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Wall Fellows initiative diverts food waste to local charities

A group of Wall Fellows students have started a Food Recovery Network chapter at Coastal Carolina University. The Food Recovery Network is a collegiate organization that works to feed those in need by collecting and donating uneaten food from campus dining halls, functions and events. 

The program began at CCU during the Spring 2016 semester in collaboration with Aramark, the University’s food service provider. Unused food that was prepared but not sold (and would otherwise be thrown away) at one of the campus dining facilities is being donated to New Directions, a charity that has four Horry County shelter locations. About 75 percent of its clients are children.

“I’ve always wanted to give back to the community,” said Wall Fellow Beatris Petelkova, a senior accounting major. “With so many who go hungry and so many homeless people in our area, it’s a shame that so much food goes to waste here. If we have the opportunity and ability to give food to someone who is hungry, I feel it is our responsibility to do so.”

Aramark is responsible for packaging the unused food from campus dining venues so that everything is done in the most sanitary way possible. “We will be able to use this avenue as an alternative when we have food surplus in our locations on campus,” said Jeffrey Stone of Aramark. “It’s great to be able to help people of need in our local community.”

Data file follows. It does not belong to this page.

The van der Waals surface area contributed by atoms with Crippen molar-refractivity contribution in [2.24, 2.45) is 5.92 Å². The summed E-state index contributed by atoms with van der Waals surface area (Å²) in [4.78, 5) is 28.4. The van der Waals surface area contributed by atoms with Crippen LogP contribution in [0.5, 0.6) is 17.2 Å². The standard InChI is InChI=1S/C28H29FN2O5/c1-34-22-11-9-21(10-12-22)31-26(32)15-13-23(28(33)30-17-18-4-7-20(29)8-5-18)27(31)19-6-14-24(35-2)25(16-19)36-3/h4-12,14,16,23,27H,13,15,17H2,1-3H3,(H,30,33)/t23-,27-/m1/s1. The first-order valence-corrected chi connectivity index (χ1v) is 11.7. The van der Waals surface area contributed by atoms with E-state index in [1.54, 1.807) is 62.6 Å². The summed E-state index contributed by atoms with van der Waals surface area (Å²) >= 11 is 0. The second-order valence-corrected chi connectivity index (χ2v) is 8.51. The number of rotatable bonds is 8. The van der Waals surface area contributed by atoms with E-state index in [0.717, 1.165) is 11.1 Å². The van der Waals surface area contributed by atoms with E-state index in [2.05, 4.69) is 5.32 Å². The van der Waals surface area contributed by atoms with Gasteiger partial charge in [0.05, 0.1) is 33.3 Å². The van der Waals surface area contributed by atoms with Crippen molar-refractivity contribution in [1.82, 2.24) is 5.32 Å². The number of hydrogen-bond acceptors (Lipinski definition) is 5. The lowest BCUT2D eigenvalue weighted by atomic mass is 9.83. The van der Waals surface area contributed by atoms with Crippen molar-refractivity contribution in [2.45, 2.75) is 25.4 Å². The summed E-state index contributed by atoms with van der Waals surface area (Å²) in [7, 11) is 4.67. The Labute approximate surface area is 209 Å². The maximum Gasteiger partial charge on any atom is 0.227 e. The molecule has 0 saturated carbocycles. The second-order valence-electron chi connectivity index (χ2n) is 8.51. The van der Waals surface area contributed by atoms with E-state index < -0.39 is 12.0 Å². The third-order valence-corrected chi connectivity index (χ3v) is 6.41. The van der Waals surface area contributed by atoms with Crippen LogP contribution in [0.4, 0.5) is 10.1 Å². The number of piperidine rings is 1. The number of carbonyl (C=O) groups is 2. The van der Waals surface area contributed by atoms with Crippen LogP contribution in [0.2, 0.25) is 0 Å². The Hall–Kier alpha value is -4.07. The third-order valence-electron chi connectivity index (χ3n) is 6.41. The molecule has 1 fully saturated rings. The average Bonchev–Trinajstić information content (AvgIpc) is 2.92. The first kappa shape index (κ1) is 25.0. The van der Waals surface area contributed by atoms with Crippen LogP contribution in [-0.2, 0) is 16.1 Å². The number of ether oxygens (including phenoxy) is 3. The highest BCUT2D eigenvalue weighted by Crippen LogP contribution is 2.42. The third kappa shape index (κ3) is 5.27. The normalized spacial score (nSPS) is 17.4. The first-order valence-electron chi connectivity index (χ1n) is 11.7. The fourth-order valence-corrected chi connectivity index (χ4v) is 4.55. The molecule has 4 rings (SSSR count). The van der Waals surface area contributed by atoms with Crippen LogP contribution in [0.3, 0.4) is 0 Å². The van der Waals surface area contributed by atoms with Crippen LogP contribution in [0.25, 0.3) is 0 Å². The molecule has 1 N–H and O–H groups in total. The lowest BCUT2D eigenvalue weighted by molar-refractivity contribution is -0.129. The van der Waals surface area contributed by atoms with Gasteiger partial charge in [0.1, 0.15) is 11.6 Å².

The Wall Fellows team hopes to expand the program on campus and in the community in the future.

Founded in 2011 at the University of Maryland, the Food Recovery Network has more than 150 chapters nationwide and by 2015 had recovered more than 1 million pounds of food.

A group of Wall Fellows students have started a Food Recovery Network chapter at Coastal Carolina University.

Leftovers: Wall Fellows (from left) Jason Tomlinson, Jada Bynum, Nicholas DiDuro, Beatris Petelkova and Jonah Skiles transported food to local charities.

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